Limbaugh’s mockery of the threat climate change poses to us all has been drilled, baby, drilled into so many heads — hour after hour, day after day, amplified by his AM and FM acolytes, now repeated by an entire television network created in his ignorant image. A full 95 percent of all talk radio shows are hosted by “conservatives.” Is it really any wonder we’ve been losing the public opinion battle on action needed to combat climate change? By repealing the Fairness Doctrine, Reagan effectively censored the truth about climate change on the radio dial, allowing disinformation and denialism to deceive those who needed to hear reality most of all. (Not for nothing does young ex-conservative Jonathan Krohn note the role right-wing talk radio played in leading him down the crazed corridor of conservatism.)

I look back upon my 15-year-long fight to bring eco-awareness to the radio airwaves and realize that the folks who told me that a green radio show would not be successful were in fact telling me that Reagan would not approve of such a show, or any show that did not parrot the right-wing narrative du jour. I realize that the firewall that prevented me from telling talk radio fans about the walls of fire that could consume us (and nearly did in Texas last summer and most recently in New Mexico and Colorado, etc.) if we did not take action was constructed by the politician Don Henley so accurately described as the “tired old man we elected king.” Because of Reagan’s destructive decision of a quarter-century ago, lies became profitable and truth became objectionable.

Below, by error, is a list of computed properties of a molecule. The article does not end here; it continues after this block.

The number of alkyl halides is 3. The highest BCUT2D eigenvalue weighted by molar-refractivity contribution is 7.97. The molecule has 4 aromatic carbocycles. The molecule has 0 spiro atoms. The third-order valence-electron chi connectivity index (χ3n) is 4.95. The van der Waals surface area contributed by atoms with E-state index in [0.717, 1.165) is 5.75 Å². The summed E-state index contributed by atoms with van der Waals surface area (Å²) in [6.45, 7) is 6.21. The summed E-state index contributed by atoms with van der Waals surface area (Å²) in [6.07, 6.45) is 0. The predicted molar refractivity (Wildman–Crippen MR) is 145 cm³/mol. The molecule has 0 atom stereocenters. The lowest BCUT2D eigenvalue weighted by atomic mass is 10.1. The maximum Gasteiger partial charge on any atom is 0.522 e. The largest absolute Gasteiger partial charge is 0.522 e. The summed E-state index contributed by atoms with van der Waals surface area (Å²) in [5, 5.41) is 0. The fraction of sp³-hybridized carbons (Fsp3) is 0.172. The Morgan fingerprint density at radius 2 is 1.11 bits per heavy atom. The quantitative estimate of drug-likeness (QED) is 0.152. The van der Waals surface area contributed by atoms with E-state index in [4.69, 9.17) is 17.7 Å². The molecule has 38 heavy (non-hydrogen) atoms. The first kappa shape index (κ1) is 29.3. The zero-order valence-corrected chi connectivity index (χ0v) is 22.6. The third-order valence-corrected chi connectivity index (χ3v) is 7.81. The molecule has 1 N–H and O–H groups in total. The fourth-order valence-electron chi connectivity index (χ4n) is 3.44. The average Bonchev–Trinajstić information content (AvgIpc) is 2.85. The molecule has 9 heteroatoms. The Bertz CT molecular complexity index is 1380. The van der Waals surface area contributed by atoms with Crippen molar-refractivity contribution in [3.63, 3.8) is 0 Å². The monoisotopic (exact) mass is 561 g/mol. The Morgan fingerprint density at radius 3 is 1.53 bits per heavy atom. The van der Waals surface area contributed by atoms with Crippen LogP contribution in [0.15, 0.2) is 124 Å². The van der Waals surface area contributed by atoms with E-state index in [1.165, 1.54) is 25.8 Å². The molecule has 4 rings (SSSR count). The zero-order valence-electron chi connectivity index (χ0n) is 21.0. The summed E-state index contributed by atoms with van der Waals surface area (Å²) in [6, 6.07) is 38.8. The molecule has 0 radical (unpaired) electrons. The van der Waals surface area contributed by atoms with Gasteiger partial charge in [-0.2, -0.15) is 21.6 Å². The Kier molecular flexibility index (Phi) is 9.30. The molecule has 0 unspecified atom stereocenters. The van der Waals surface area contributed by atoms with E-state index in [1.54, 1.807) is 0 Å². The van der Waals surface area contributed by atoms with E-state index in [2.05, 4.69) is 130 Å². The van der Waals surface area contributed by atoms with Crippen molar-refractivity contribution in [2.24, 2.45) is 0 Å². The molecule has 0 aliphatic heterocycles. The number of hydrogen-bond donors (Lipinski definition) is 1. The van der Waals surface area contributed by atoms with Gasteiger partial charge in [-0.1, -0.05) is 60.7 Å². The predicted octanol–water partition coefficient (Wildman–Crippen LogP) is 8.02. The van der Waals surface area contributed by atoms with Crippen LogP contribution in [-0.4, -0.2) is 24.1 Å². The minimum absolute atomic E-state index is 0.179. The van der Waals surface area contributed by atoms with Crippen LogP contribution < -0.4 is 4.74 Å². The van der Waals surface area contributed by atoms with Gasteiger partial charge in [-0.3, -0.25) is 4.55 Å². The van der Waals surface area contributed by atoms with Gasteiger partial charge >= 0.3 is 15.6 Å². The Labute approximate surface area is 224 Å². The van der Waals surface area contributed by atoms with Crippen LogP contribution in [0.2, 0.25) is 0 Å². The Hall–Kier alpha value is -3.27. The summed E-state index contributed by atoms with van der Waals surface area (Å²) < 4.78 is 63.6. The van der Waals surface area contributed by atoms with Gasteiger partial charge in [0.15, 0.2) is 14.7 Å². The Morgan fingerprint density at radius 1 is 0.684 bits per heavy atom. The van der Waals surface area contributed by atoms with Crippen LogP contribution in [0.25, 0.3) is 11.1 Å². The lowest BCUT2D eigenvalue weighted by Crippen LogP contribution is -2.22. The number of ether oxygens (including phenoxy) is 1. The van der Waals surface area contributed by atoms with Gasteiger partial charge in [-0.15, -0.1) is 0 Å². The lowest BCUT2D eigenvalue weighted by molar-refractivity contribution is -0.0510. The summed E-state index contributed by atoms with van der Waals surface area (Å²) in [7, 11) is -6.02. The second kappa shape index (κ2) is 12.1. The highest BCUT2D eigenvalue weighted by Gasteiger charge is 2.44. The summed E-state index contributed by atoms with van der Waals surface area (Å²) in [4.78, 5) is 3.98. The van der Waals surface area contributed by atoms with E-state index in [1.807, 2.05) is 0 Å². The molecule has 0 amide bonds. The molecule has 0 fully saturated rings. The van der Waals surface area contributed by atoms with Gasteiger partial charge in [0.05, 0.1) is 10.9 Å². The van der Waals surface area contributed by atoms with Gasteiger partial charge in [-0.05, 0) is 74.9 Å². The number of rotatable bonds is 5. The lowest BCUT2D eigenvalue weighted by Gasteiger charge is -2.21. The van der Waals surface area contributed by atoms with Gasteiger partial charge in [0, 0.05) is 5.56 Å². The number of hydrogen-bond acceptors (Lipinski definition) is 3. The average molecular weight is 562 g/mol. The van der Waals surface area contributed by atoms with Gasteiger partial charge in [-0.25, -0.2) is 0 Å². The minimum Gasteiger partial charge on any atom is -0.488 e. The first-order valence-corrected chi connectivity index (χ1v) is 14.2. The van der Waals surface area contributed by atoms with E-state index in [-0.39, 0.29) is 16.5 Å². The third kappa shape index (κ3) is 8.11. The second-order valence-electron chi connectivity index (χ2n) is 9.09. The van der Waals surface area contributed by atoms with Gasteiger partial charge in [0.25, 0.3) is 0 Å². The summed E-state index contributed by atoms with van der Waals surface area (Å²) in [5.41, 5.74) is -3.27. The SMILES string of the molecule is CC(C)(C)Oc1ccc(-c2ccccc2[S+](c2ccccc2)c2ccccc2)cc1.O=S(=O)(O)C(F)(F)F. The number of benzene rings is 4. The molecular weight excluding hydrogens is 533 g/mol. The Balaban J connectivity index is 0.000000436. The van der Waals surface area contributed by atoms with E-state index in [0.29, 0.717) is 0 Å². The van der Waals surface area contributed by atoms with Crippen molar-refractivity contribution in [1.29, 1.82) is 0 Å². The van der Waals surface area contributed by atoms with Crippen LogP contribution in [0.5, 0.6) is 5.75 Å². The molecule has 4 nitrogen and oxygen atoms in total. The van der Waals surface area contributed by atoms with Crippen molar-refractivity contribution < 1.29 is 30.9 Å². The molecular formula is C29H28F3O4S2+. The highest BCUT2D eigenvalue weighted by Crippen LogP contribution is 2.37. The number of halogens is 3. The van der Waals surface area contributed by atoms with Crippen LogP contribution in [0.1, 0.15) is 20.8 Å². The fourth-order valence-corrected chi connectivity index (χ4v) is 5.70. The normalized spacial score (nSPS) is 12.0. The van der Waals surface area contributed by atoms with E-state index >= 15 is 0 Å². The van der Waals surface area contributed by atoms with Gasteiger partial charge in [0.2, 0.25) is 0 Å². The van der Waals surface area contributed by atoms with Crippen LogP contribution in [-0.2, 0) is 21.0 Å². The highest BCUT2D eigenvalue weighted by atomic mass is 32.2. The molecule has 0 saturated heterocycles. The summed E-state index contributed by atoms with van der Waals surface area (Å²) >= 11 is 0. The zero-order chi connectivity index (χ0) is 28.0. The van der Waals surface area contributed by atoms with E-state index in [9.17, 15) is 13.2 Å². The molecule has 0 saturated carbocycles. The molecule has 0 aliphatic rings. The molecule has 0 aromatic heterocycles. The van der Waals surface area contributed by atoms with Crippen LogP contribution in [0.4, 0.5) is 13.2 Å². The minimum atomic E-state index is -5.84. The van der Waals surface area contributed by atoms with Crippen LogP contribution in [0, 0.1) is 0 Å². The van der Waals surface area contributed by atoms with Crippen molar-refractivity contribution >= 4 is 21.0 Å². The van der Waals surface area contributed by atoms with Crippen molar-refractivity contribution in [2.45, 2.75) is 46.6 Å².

I can’t relate to the adoration and allegiance the right feels for Reagan. If only they felt as strongly about Teddy Roosevelt, a Republican who understood that true conservatism meant conserving our most precious natural resources that make all life possible! Notice how the Right’s Reagan reverence coincides with its incessant invective about his predecessor, President Carter, who tried to do something about our overdependence on foreign oil, who tried to move our country in a clean-energy direction.